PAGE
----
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FRIDAY, July 5, 2019

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CITY PAGE Kamloops.ca

Stay Connected @CityofKamloops

MUSIC IN THE PARK

Council Calendar July 9, 2019 1:30 pm - Regular Council Meeting 7:00 pm - Public Hearing Council Chambers, 7 Victoria Street West

Canada’s longest-running free music festival returns with the 26th edition of Music in the Park, proudly presented by the City of Kamloops and British Columbia Lottery Corporation. From July 1 to August 31, the Rotary Bandshell in Riverside Park will be rocking with 62 free, nightly concerts starting at 7:00 pm, weather permitting.

July 25, 2019 2:00 pm - Community Services Committee CANCELLED

Food Truck Wednesdays are back by popular demand. Food trucks will be at Riverside Park from 5:00 pm to 9:00 pm. BrewLoops will also be on site every Wednesday of the summer to serve up local suds in the beer gardens, sponsored by Fresh is Best Salsa Co.

August 13, 2019 11:00 am - Committee of the Whole 1:30 pm - Regular Council Meeting 7:00 pm - Public Hearing Council Chambers, 7 Victoria Street West

The 7th annual BCLC Midsummer Music Jam on July 24 will feature award-winning Canadian country band The Washboard Union! The City is offering free public transit between 4:00 pm and 10:00 pm for the Midsummer Music Jam.

August 26, 2019 4:00 pm - Development and Sustainability Committee Executive Boardroom, 7 Victoria Street West

The City of Kamloops also presents weekly performances at McDonald Park. Music begins at 7:00 pm every Thursday at the McDonald Park Gazebo, weather permitting.

Want a recap of Council Meetings?

The performance schedule is available online. Kamloops.ca/MusicInThePark

Sign up for the Council Highlights e-newsletter at: Kamloops.ca/Subscribe

Help Reduce Congestion on Victoria Street West The Victoria Street West Improvements Project is underway. Motorists are reminded of the 30 km/h posted speed limit through the construction zone. Use caution and courtesy when driving in the area and watch for pedestrians crossing. Do the zipper merge! When approaching the construction zone, maximize the full use of two lanes until the point of merging. Help reduce congestion and keep traffic flowing. We’re all in this together! Details available at: LetsTalk.Kamloops.ca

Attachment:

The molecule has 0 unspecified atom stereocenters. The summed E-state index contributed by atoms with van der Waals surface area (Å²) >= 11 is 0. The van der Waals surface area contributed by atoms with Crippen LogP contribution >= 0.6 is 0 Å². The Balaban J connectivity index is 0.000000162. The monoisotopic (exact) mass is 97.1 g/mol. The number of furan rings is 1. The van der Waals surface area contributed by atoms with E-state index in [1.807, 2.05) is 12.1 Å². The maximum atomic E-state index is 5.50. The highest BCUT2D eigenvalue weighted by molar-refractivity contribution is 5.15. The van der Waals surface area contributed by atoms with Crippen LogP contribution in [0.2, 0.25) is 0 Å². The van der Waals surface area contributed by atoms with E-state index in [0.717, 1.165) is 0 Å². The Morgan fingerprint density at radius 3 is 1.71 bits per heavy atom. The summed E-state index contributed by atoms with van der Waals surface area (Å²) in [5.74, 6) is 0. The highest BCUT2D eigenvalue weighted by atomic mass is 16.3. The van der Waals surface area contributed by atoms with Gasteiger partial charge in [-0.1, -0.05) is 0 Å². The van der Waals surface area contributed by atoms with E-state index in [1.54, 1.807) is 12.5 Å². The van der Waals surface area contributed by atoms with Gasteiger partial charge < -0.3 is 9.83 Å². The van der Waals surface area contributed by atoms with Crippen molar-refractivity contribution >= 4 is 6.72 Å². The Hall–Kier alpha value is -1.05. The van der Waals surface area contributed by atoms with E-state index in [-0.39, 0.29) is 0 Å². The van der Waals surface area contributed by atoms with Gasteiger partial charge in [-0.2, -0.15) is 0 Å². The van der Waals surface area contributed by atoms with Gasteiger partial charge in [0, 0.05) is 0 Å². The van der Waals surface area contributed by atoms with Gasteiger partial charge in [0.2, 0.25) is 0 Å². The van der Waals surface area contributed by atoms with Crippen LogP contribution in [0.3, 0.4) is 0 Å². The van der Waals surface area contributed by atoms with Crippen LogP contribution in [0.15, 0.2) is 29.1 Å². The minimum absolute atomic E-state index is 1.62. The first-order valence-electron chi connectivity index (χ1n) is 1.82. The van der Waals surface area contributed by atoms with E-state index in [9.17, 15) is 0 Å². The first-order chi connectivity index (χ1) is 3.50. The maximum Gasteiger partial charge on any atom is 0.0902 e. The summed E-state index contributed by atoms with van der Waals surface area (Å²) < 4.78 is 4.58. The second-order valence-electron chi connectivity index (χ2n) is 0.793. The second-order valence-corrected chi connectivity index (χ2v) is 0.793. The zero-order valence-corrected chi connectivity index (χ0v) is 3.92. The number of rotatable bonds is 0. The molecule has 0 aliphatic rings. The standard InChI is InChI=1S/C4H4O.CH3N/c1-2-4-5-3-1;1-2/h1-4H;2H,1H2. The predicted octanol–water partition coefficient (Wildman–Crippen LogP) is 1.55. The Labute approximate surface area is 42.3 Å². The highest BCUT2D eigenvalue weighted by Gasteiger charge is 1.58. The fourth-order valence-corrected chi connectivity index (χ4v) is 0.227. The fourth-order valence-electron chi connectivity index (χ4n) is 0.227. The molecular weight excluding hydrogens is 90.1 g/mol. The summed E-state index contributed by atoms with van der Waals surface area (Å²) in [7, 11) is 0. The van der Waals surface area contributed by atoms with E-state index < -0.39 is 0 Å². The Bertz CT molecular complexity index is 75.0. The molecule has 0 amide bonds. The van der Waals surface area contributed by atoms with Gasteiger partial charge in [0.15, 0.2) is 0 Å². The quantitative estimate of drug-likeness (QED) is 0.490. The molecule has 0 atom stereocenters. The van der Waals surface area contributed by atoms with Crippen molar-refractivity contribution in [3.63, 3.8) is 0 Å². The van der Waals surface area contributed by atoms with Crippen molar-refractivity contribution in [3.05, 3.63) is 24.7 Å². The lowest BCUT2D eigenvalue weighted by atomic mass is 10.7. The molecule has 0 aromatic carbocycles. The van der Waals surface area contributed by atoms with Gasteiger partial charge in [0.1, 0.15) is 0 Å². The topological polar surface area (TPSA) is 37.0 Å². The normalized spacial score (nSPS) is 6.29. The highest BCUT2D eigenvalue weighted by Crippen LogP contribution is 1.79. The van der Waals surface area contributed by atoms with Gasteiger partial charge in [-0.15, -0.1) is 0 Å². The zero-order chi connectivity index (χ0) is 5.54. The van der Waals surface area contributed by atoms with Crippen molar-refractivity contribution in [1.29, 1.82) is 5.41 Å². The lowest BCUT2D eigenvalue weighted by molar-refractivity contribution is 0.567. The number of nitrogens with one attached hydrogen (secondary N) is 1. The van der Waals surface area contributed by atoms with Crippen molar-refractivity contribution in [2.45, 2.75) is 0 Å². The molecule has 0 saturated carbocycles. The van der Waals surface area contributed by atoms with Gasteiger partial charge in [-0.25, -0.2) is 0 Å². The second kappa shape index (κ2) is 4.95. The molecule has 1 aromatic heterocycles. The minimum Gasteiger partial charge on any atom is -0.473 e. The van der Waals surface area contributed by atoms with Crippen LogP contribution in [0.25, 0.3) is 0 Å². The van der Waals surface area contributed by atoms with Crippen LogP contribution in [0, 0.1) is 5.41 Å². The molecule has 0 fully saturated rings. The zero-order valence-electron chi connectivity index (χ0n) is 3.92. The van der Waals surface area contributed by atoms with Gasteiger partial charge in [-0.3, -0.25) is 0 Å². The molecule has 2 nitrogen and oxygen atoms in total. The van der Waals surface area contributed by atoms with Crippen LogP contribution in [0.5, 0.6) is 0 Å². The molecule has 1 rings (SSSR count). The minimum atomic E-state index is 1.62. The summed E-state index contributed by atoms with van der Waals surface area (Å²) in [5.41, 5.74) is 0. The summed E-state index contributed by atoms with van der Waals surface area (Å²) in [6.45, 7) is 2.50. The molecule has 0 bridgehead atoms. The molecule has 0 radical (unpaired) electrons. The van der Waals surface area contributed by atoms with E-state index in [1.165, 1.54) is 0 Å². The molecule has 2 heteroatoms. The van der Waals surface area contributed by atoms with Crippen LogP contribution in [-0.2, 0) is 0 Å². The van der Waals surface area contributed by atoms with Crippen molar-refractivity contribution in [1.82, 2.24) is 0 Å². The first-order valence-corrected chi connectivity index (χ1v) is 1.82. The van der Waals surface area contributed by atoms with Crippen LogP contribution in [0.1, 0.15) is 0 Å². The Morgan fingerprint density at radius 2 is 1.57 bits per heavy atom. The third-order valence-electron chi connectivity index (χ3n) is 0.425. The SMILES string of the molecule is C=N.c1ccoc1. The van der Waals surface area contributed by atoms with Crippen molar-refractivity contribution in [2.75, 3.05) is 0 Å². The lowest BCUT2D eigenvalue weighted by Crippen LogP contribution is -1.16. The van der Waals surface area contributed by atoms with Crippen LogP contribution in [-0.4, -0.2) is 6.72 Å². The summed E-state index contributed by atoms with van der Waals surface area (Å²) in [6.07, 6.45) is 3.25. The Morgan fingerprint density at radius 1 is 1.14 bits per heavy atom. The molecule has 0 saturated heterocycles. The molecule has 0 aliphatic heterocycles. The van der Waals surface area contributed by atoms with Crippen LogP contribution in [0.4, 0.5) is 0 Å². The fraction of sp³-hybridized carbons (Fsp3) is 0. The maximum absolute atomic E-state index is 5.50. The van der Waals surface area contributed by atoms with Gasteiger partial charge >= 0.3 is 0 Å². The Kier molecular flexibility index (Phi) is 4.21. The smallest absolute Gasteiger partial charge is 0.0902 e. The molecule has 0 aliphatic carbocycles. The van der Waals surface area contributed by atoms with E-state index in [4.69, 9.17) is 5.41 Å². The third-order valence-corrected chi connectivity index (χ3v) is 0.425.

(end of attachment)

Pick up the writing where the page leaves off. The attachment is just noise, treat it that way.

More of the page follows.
Notice to Residents Water Restrictions Waterworks Bylaw No. 12-31 states that no sprinkling or irrigating is allowed between 11:00 am and 6:00 pm from May 1 to August 31. The first offence will result in a $100 fine; each subsequent offence will result in a $200 fine. Kamloops.ca/WaterSmart

Idle Reduction - Good Neighbour Bylaw Did you know that Good Neighbour Bylaw No. 49-1 prohibits all motor vehicles within city boundaries from idling for more than three consecutive minutes? Talk to your family, friends, and neighbours about the benefits of being idle free. Learn more at: Kamloop.ca/IdleReduction

TEXTILES PARTNERSHIP MEANS MORE RECYCLING OPTIONS The City's new textile reuse partnership with Diabetes Canada is a great option for residents to donate clothing, footwear, towels, curtains, and other household textiles. When you donate unwanted textiles, you keep waste out of our landfills, support local charities, and declutter your home in an environmentally friendly way. Donation bins are at the following locations: • • • • • • • • •

Albert McGowan Park Barnhartvale Landfill Diversion Area Brocklehurst Arena Bunker Road Recycling Depot John Tod Centre Mission Flats Landfill Diversion Area Rae-Mor Park Valleyview Park Yacht Club

Residents can also schedule free home pickups through the online calendar at Declutter.Diabetes.ca. For more information on textile recycling in Kamloops, visit:

BEARS AND GARBAGE The City's “Bear Smart” Bylaw is in effect until November 30, 2019. This means that garbage should be securely stored until it can be placed at the curb—no earlier than 4:00 am on collection day. Mismanaged garbage is one of the main reasons bears will enter neighbourhoods. When bears learn that garbage means food, they come back again and again. Help keep garbage out of reach of bears and remove the temptation by doing the following: • • • • • •